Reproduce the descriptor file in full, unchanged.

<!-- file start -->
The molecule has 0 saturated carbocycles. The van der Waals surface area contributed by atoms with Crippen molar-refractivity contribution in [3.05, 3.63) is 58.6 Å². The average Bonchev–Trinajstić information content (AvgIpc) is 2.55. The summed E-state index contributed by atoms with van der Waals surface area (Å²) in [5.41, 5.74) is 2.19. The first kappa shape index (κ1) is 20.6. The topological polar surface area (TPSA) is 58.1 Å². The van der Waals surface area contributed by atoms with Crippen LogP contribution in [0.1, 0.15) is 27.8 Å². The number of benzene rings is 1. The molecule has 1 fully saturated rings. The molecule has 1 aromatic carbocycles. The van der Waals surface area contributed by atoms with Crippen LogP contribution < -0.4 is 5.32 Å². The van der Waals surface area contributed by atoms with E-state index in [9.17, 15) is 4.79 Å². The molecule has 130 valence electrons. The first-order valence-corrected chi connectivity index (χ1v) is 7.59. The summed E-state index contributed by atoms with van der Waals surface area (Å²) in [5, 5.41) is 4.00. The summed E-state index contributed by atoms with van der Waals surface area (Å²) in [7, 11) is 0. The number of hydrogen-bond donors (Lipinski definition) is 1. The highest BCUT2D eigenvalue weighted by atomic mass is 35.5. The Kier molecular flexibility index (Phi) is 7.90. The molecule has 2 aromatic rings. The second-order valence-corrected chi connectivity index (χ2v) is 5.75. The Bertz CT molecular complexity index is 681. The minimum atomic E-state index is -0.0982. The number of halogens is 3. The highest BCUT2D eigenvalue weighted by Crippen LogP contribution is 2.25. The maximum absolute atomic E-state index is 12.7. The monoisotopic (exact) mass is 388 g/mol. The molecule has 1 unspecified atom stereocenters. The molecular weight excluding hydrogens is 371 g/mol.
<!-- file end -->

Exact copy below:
The molecule has 0 saturated carbocycles. The van der Waals surface area contributed by atoms with Crippen molar-refractivity contribution in [3.05, 3.63) is 58.6 Å². The average Bonchev–Trinajstić information content (AvgIpc) is 2.55. The summed E-state index contributed by atoms with van der Waals surface area (Å²) in [5.41, 5.74) is 2.19. The first kappa shape index (κ1) is 20.6. The topological polar surface area (TPSA) is 58.1 Å². The van der Waals surface area contributed by atoms with Crippen LogP contribution in [0.1, 0.15) is 27.8 Å². The number of benzene rings is 1. The molecule has 1 fully saturated rings. The molecule has 1 aromatic carbocycles. The van der Waals surface area contributed by atoms with Crippen LogP contribution < -0.4 is 5.32 Å². The van der Waals surface area contributed by atoms with E-state index in [9.17, 15) is 4.79 Å². The molecule has 130 valence electrons. The first-order valence-corrected chi connectivity index (χ1v) is 7.59. The summed E-state index contributed by atoms with van der Waals surface area (Å²) in [5, 5.41) is 4.00. The summed E-state index contributed by atoms with van der Waals surface area (Å²) in [7, 11) is 0. The number of hydrogen-bond donors (Lipinski definition) is 1. The highest BCUT2D eigenvalue weighted by atomic mass is 35.5. The Kier molecular flexibility index (Phi) is 7.90. The molecule has 2 aromatic rings. The second-order valence-corrected chi connectivity index (χ2v) is 5.75. The Bertz CT molecular complexity index is 681. The minimum atomic E-state index is -0.0982. The number of halogens is 3. The highest BCUT2D eigenvalue weighted by Crippen LogP contribution is 2.25. The maximum absolute atomic E-state index is 12.7. The monoisotopic (exact) mass is 388 g/mol. The molecule has 1 unspecified atom stereocenters. The molecular weight excluding hydrogens is 371 g/mol.